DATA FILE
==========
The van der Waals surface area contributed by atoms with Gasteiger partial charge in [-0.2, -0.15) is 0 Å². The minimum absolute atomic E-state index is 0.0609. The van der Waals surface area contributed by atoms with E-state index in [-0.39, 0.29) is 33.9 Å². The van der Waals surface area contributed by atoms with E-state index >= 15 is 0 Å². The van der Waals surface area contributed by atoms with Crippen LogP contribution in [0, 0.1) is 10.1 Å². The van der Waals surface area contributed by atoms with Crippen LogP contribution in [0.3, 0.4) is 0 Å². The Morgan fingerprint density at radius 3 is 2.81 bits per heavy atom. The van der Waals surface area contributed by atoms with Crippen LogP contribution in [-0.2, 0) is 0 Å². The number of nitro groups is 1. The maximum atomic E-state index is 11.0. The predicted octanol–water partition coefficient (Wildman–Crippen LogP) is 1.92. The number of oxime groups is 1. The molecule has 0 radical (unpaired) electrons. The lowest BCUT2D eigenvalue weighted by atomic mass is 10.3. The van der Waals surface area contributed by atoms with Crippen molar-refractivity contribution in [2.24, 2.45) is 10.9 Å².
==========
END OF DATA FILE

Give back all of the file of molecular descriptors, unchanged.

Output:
The van der Waals surface area contributed by atoms with Gasteiger partial charge in [-0.2, -0.15) is 0 Å². The minimum absolute atomic E-state index is 0.0609. The van der Waals surface area contributed by atoms with E-state index in [-0.39, 0.29) is 33.9 Å². The van der Waals surface area contributed by atoms with E-state index >= 15 is 0 Å². The van der Waals surface area contributed by atoms with Crippen LogP contribution in [0, 0.1) is 10.1 Å². The van der Waals surface area contributed by atoms with Crippen LogP contribution in [0.3, 0.4) is 0 Å². The Morgan fingerprint density at radius 3 is 2.81 bits per heavy atom. The van der Waals surface area contributed by atoms with Crippen LogP contribution in [-0.2, 0) is 0 Å². The number of nitro groups is 1. The maximum atomic E-state index is 11.0. The predicted octanol–water partition coefficient (Wildman–Crippen LogP) is 1.92. The number of oxime groups is 1. The molecule has 0 radical (unpaired) electrons. The lowest BCUT2D eigenvalue weighted by atomic mass is 10.3. The van der Waals surface area contributed by atoms with Crippen molar-refractivity contribution in [2.24, 2.45) is 10.9 Å².